My younger brother, Nolan, is the first to notice I've been acting strange. Were standing outside the hallway to the bathroom, waiting to brush our teeth, when he asks me, Ciarán, are you all right? You don't look like you're feeling too well. I mumble incoherently into my chest, head down, unwilling to look him in the eyes. What am I supposed to say? The shadows on my window sill became one and took on the shape of a human body? I didn't believe it myself at the time, but even now I can hear the hum of its voice calling to me from inside of my bedroom.
Don't listen to them, Ciarán. You're stronger than they are. Gilda, how many of them are there? I demand mentally. What do they want from me? Gilda is more often than not the one who tries to look out for me; if she says the shadows are dangerous, they more than likely are. Antonio tries to strip away her authority. Ignore her. She doesn't know what shes talking about. / I'm trying to help him, she protests. There are more than seven or eight of them. You have to get out of here. You aren't safe.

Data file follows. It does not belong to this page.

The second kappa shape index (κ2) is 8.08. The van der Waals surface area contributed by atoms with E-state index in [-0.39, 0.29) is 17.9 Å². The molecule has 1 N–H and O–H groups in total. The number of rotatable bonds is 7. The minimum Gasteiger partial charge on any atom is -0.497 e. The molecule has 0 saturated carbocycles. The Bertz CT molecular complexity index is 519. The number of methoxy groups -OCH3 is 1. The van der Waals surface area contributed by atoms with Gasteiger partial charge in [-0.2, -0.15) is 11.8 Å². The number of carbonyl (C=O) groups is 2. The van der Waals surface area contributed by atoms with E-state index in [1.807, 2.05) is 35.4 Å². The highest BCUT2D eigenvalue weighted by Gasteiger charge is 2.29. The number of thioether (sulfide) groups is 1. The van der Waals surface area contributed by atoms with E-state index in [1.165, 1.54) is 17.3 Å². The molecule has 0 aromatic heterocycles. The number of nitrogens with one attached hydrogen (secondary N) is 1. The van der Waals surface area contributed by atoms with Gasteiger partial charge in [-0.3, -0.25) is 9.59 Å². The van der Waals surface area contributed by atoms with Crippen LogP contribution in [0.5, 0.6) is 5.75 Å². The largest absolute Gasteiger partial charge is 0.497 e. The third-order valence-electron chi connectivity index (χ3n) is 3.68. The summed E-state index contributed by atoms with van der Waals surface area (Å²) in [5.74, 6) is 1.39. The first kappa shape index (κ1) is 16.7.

It sounds too much like something out of a movie to be true. My brother interrupts me, "Ciarán, if you don't answer me, I'm going to tell Mom and Dad there's something wrong with you.
I'm fine, I lie, my breathing heavy. The air has suddenly become so much thicker, to accommodate the growing number of people in the room. I don't know whether or not to run away in terror or try to bravely walk past my brother. My insides are churning. If I panic, my family will assume its because I'm not taking my medication and they'll try to send me back to the hospital. I can't go there again.
Deep breaths, Gilda coaches. You're all right for now. But you need to get out of here. Do you trust me?